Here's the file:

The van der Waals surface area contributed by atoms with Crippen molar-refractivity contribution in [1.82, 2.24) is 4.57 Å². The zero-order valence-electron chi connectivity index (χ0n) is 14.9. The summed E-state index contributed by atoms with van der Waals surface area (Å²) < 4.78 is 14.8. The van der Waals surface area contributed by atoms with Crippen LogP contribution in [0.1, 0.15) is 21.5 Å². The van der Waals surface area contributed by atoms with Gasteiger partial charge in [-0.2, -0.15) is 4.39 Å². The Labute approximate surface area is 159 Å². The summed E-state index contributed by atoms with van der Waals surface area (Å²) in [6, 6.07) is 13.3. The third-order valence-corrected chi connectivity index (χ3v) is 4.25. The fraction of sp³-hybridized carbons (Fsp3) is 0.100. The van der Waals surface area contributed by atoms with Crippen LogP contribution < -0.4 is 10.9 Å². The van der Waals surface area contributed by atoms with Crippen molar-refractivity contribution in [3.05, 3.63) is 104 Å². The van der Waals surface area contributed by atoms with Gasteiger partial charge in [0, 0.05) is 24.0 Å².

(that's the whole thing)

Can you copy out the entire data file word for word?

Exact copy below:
The van der Waals surface area contributed by atoms with Crippen molar-refractivity contribution in [1.82, 2.24) is 4.57 Å². The zero-order valence-electron chi connectivity index (χ0n) is 14.9. The summed E-state index contributed by atoms with van der Waals surface area (Å²) < 4.78 is 14.8. The van der Waals surface area contributed by atoms with Crippen LogP contribution in [0.1, 0.15) is 21.5 Å². The van der Waals surface area contributed by atoms with Gasteiger partial charge in [-0.2, -0.15) is 4.39 Å². The Labute approximate surface area is 159 Å². The summed E-state index contributed by atoms with van der Waals surface area (Å²) in [6, 6.07) is 13.3. The third-order valence-corrected chi connectivity index (χ3v) is 4.25. The fraction of sp³-hybridized carbons (Fsp3) is 0.100. The van der Waals surface area contributed by atoms with Crippen LogP contribution < -0.4 is 10.9 Å². The van der Waals surface area contributed by atoms with Crippen molar-refractivity contribution in [3.05, 3.63) is 104 Å². The van der Waals surface area contributed by atoms with Gasteiger partial charge in [0, 0.05) is 24.0 Å².